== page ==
That isn’t right.



Honors for All said...

According to page 18 of the file linked at the bottom of this comment, "Honors for All" is a research project at Garfield High School directed by former Gates Data Fellow Eric M. Anderson. Now in its 3rd year, Dr. Anderson says data is being collected now (last winter and this spring). The "deliverables" will include a final report delivered by fall 2019.

Dr. Anderson explains: "this study will use a case study approach" and the final report may include student data for select schools. May?!! The board must require data for all schools involved and all students involved, broken down by demographics, etc. What if it harms students, just not the ones whose cases are selected for the brochure?

It seems to be a trend that we use Seattle students as research subjects now. One reason trials on human subjects generally involve ethics paperwork and informed consent forms is that sometimes patients are harmed by the study. Sometimes there are side effects. In an educational de-tracking study, it is critical to make sure FIRST of all that the students we wanted to help were not harmed. And ideally the students we wanted to help would be all of the students. This means we would need to look at how all the students did. Not just select case studies.

https://www.seattleschools.org/UserFiles/Servers/Server_543/File/District/Departments/School%20Board/Annual%20Reports/2018-19/FOR%20INTRO%20I02_20181114_Policy%202090.pdf

Here’s what Garfield said to the public about the Honors for All plan:
https://www.scribd.com/document/318333032/Garfield-High-School-HFAPlan-Doc

Melissa Westbrook said...

Jet City Mom, could you expand on your point? I'm not sure I get what you are saying.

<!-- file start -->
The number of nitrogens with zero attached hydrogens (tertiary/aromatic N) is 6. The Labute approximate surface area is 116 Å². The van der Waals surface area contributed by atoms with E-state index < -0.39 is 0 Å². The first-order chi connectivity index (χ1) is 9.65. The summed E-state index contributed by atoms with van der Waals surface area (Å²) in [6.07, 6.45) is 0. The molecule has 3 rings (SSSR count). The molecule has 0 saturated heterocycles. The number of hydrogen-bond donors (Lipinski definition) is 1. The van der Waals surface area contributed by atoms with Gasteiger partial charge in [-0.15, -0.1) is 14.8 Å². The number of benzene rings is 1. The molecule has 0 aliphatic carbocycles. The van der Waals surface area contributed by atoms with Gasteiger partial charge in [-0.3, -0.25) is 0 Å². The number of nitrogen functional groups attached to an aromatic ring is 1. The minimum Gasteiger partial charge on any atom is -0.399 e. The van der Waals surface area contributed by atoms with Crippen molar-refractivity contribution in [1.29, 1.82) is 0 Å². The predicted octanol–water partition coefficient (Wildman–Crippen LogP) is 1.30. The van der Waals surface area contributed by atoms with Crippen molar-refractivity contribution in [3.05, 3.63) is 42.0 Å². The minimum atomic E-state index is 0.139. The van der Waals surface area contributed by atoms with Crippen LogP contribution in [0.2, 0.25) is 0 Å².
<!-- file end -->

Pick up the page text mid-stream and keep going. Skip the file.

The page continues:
I agree with Honors For All; the district sure is involving students and their data in a lot of what looks like research - both in and out of the district - without really admitting it.

Jet City mom said...

as you know, the district went to the Supreme Court to win the right to assign by race.
Which they lost.


Schools with high FRL rates attract outside funding. Grants, and programs which can act as a bandaid, to support high needs students.
Which is better than nothing, but outside programs can be short lived, not cohesive with the rest of the school and with their own agenda.

Schools nowadays need parents to chaperone, to lobby, to raise funds for supplies and field trips.
Parents who are working two jobs, possibly relying on public transportation don’t physically have the time to also beat the bushes for funds to beautify the school or to push for after school programs.
By having a socioeconomic mix, I think you would be more likely to find parents who have the time to do that.

I also think that it benefits students who come from wealthier families to learn that not having money isn’t a character flaw.
I realize that it isn’t only the lower income schools who get bypassed by the district, but while the demographics of the city has been changing, I also have wondered whether redrawing boundaries actually causes further separation between haves/ have nots, perhaps precisely to raise the FRL enough to qualify for more grants and outside funding.

Maybe I am over simplifying things, but ya know, this is their childhood.
Their experience is setting them on the course for their life, and maybe it is because it’s the end of the year, and I again see teachers taking off early to extend their three day weekend, that all the frustrations I had with my own kids education comes back.





Anonymous said...

Nauseating trip down bad memory lane of SPS superintendents.

Juneau has clearly shown her hand as being divisive and uninterested in anything but classic corporate ed reform (which may come to bite her in the behind when investigations could result in charges: they can run but they can’t run forever and they certainly can’t hide, RCW‘s are black letter law not subject to the intimidation or threat of retaliation that is evident in SPS’s JSCEE). Don’t expect her to last more than a couple of years. An empty chair would be a lot less expensive than her and less damaging. Only hope is she’s going to have to be accountable for the Amplify debacle- it may have start before her watch, but she’s here now and that hot potato is her baby and her responsibility. Policy has been broken, laws have been broken, she’s got to own that. Juneau’s failure to address this is definitely going to follow her for the rest of her career. She just hasn’t figured that part out yet.

Nyland was the handmaiden for Tolley and Heath, who gladly & able took apart education insofar as they could (so many examples). He took at least $1 million off of our kids and did nothing in return. But he padded his retirement nest egg very well at our kids’ expense.